April 16, 2007
Guyana's recertification for the export of shrimp to the United States is enormously important for two reasons. The US now consumes 70% of Guyana's shrimp output and this laudable programme to preserve sea turtles dovetails nicely with this country's own conservation outlook. So the green light for export is a job well done on the part of all involved.
Since annual recertification by the US has become almost a sure thing, this year's event might have gone unnoticed in these columns except for one bit of gross misinformation. In the official press release issued on the event by the Ministry of Agriculture it was stated that 2007 was the 10th consecutive year of certification since the introduction of the US programme. That is a clear falsehood. Guyana was unfortunately decertified in 1999 when whoever was entrusted with the task of ensuring that trawlers were equipped with the Turtle Excluder Devices (TEDs) fell asleep on the job. There were serious consequences for local exporters as a result but fortunately after the necessary work Guyana was recertified.
It is unacceptable for the Ministry of Agriculture, which should be the ultimate repository of information on these programmes, to disseminate this falsehood. It is unacceptable for Ministry of Agriculture officials to allow their minister to present this information to the public without immediately clarifying it. It is unacceptable that the minister himself was not properly acquainted with the facts.
The absurdity is even more glaring as the Government Information Agency (GINA) also transmitted this misinformation to the public even though its institutional memory should have spared its blushes. In its April 10, 2007 press release GINA said "This is the tenth consecutive year that Guyana has received certification, having complied with all requirements set by the US for the importation of shrimp into that country". Had it consulted its release from 2005 it might not have regurgitated this error. In 2005, at the last recertification he presided over, the late Minister Satyadeow Sawh was quoted in a GINA release as saying 2005 was the 5th consecutive year of certification. Yet in the space of two years, the Ministry of Agriculture and GINA have doubled this to 10. Unfortunately this error was also repeated in our sister newspapers. The 10-year myth has now become a matter of record in newspapers and on the internet.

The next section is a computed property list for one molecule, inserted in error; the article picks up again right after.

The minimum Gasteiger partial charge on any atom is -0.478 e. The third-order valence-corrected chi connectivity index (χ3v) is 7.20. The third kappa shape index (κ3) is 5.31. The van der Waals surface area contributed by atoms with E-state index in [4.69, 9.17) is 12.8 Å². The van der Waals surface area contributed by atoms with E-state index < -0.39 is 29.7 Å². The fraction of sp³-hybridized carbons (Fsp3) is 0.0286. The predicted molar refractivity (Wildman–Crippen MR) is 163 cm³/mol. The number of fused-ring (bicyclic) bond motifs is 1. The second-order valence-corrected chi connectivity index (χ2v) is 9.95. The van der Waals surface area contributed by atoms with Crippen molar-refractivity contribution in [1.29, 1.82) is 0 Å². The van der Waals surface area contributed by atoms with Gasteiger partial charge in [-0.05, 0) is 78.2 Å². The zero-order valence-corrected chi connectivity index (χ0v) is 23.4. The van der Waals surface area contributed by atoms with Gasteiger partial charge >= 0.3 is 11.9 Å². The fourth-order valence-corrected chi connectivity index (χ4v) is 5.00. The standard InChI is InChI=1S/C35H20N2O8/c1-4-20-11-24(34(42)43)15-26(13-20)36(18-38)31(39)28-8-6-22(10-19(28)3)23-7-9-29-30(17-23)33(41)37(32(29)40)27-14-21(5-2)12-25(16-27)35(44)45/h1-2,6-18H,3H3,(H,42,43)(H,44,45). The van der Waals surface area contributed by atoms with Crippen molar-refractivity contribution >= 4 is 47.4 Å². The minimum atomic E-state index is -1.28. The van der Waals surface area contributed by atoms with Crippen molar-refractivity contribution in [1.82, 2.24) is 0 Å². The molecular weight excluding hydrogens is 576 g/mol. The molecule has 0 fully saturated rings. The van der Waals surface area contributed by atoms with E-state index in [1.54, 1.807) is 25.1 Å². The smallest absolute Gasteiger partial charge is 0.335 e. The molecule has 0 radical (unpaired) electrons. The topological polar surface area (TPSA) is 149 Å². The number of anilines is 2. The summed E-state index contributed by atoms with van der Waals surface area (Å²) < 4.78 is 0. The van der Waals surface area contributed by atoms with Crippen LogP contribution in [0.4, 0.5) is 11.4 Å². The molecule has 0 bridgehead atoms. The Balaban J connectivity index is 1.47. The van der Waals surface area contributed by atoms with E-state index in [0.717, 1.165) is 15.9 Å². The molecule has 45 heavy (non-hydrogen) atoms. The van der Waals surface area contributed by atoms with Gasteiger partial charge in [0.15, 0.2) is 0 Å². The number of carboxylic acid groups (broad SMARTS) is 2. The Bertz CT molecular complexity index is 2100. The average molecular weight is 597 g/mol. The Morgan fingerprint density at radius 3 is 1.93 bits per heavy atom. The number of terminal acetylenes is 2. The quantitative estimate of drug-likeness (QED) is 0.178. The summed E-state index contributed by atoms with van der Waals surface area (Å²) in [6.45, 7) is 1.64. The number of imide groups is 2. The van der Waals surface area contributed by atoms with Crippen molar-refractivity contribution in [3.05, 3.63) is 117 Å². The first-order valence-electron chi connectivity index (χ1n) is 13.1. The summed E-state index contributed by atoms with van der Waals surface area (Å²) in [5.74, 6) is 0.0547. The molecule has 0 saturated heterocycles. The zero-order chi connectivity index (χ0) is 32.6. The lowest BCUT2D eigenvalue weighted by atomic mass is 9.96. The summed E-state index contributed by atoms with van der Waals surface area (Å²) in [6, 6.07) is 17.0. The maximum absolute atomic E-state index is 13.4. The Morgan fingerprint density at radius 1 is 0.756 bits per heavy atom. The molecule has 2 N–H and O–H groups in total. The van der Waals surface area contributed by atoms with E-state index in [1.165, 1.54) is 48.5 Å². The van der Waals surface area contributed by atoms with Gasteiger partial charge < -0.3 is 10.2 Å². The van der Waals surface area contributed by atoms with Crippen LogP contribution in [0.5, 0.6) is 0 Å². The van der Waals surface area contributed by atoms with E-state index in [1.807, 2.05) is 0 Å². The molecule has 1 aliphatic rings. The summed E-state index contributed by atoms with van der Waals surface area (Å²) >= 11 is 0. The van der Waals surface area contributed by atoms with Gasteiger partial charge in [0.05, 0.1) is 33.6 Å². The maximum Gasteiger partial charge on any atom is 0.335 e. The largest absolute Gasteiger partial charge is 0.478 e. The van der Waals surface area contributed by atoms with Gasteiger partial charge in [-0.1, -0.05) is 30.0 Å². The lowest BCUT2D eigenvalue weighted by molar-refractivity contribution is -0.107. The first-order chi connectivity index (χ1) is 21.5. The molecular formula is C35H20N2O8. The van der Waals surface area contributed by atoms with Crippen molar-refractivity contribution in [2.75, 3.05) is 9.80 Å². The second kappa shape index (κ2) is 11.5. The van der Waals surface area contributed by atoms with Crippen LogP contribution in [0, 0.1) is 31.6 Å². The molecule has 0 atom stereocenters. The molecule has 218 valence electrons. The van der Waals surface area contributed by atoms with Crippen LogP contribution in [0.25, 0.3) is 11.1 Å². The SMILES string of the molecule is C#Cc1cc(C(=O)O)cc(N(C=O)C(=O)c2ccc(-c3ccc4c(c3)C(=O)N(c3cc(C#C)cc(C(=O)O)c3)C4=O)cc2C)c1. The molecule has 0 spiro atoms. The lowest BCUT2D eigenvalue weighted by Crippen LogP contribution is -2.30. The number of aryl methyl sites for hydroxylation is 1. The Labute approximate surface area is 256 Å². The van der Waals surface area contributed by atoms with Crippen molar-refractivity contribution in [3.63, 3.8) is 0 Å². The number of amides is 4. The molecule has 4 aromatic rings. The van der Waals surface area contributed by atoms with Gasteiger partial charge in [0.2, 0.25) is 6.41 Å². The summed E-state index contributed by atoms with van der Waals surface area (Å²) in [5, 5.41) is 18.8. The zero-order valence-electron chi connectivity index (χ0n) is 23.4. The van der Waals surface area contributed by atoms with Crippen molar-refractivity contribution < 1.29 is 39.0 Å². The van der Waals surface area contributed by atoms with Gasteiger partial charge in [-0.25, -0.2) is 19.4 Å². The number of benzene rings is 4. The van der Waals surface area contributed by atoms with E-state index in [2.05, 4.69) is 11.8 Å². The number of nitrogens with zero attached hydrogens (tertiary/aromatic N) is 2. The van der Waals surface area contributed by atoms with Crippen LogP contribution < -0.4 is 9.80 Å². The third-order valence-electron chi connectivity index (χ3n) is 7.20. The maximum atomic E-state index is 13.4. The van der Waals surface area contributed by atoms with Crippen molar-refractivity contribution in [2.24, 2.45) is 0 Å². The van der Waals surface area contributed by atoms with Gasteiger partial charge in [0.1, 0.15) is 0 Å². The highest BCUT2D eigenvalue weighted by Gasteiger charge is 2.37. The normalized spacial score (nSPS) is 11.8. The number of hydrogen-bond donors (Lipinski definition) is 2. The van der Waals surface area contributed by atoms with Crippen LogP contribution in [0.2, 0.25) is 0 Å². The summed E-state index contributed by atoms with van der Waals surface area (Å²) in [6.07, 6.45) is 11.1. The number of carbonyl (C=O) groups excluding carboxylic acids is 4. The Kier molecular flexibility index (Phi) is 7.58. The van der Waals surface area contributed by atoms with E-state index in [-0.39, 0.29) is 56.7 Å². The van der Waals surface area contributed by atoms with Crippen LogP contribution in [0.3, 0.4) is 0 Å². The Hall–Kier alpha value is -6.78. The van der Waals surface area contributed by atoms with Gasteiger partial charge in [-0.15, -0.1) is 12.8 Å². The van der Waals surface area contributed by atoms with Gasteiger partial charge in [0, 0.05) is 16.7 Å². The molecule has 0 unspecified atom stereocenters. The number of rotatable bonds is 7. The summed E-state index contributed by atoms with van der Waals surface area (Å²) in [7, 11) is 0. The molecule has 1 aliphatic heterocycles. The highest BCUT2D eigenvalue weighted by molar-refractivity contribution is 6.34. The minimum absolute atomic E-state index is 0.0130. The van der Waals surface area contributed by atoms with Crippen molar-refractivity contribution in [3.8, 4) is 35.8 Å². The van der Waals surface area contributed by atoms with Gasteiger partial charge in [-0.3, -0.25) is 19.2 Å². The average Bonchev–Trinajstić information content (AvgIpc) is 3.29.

We hope this is not the type of reporting that President Jagdeo was referring to at his most recent press conference when he said that some media outlets had been "terribly patriotic" in their reporting. He was at the time referring to the reportage on Guyana's hosting of the world cup games and the publication of the ICC-CWC's scathing letter on the loss of confidence in the Local Organising Committee. That report had been published first in the Stabroek News and subsequently ignored or played down in other media. The President's "patriotism" remark was quite misplaced as there is no nexus between patriotism and straight reporting on matters such as preparations for hosting of an international tournament.
At its most benign the decertification howler is a careless error at the highest levels at the Ministry of Agriculture and reflective of slipshod preparation. At its worst the error may appear as the most grotesque attempt at revising history and glossing over important facts.
With its often iron-fisted control of information and frigidity toward the freedom of information bill, this government makes it difficult for even the barest information to be provided by public servants to the media.
Public servants follow the example set by their superiors. The most innocuous information requests by Stabroek News, for example, on trans fats and weather have resulted in the relevant official asking for questions in writing and utilizing other bureaucratic impedimenta. Another unacceptable trend is the penchant for inviting GINA and other media houses to interviews requested by Stabroek News. This happened last week in relation to an interview requested of the coast guard on piracy.
In these circumstances and under the guise of `patriotic' journalism there is a danger that the public could be fed a diet of misinformation, revisionism and distortion.